Ironically, later that afternoon, Acorn did move on to Greenbelt, Md.-based Ameriquest, said Chris Saffert, legislative director at Acorn. The incident was less publicized.
"If Ameriquest didn't have connections on Wall Street - where they are getting the money to make these kinds of loans - they wouldn't be able to make them," Saffert said.
"Granted, predatory lending exists on some scale and needs to be curbed, and needs to be enforced better than it already is," the investment banker added. "But to launch a kind of grand-scale attack on subprime morale, it's probably something akin to swatting a fly with a bazooka. If they apply enough pressure, what are they going to accomplish? Do they want these lenders to shut their doors?"
Acorn, however, maintains that the subprime industry is as much as twice the size it needs to be.
"We would believe there is a place for the subprime industry," Saffert said. "But we think the subprime industry should occupy a smaller niche of the market, and it's putting a lot of borrowers in high-cost loans that should be qualifying for low-cost loans."
There are good arguments on both sides, Castro said.
"I think the basic argument on the one side comes down to, you've got lenders that look like they might be taking advantage of consumers who don't have many options," Castro said. "But you've got people on the other side who say, If you don't provide this money, then they have no access to credit.' Are they worse off having no access to credit, or having to pay up for credit that they wouldn't otherwise be able to get?"
The Price of Risk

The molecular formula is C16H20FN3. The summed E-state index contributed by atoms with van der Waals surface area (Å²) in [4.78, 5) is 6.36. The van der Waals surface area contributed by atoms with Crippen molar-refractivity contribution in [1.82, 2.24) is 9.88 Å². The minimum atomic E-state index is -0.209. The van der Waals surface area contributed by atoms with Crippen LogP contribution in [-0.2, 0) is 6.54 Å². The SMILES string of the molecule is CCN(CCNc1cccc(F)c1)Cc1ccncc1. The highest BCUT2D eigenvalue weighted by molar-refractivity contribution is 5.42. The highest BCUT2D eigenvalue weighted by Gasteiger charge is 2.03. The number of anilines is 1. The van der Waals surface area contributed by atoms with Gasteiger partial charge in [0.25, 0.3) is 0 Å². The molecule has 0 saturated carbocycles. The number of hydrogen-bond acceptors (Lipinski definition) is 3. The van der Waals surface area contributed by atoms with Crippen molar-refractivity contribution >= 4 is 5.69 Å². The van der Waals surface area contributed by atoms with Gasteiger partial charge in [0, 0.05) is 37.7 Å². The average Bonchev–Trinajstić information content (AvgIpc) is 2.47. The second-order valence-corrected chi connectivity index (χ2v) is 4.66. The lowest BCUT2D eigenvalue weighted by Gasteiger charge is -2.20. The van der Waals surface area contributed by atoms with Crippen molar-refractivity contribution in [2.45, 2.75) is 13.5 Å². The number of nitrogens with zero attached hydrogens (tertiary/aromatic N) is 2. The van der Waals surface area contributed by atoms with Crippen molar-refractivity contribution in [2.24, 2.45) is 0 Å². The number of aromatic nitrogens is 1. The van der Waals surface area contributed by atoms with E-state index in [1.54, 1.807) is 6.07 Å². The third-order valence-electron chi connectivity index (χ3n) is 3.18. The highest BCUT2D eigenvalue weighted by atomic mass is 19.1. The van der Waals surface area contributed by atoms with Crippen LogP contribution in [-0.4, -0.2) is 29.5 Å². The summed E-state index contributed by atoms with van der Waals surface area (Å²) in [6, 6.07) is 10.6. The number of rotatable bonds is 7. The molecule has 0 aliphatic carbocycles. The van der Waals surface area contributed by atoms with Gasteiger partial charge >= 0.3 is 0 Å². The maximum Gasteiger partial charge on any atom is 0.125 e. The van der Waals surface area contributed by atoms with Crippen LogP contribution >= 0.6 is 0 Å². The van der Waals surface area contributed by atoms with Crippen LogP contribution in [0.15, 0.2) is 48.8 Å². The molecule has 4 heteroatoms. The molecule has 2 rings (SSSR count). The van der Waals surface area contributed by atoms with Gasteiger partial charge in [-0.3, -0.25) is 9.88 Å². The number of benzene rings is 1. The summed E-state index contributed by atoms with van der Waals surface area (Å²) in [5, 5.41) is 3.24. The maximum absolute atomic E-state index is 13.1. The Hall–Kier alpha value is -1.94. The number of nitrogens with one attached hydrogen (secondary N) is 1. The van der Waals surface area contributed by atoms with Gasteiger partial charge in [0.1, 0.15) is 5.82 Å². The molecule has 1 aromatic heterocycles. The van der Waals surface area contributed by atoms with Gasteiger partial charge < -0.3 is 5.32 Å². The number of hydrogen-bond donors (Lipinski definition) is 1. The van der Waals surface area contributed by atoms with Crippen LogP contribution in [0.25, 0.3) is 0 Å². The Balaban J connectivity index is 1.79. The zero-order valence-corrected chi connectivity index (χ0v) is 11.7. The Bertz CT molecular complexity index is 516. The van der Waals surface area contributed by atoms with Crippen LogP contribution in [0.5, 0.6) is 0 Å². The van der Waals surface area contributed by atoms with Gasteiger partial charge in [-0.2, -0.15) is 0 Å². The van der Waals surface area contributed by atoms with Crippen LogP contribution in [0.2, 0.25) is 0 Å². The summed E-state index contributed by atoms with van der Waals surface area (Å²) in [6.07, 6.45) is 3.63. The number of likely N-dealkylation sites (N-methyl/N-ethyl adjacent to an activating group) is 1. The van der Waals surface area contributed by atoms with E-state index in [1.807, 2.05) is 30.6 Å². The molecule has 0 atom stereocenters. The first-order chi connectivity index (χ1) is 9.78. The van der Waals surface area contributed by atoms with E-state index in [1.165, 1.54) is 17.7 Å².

Aside from the obvious charges of deceit, greed and intentional misrepresentation of the terms of a loan on the lender's part, much of the turmoil associated with predatory lending is associated with the higher rates banks charge when issuing these loans.
How high the risk should be priced - or rather, if the current subprime loan pricing accurately represents the risk - is a topic of debate that could almost stand separate from the other predatory lending concerns, according to several sources.
Subprime borrowers, by definition, are higher risk borrowers with lower credit scores. Add to that the notion that a substantially high percentage of borrowers with subprime scores are minority borrowers, and a political nightmare ensues.
Referring to an incident last fall where government sponsored enterprises Fannie Mae and Freddie Mac were accused of racial profiling, an analyst said, "One of the reasons Fannie and Freddie got in trouble was they were refusing to loan to minorities, on the basis of their [Fair Isaac & Co.] scores, or at least it appeared that way.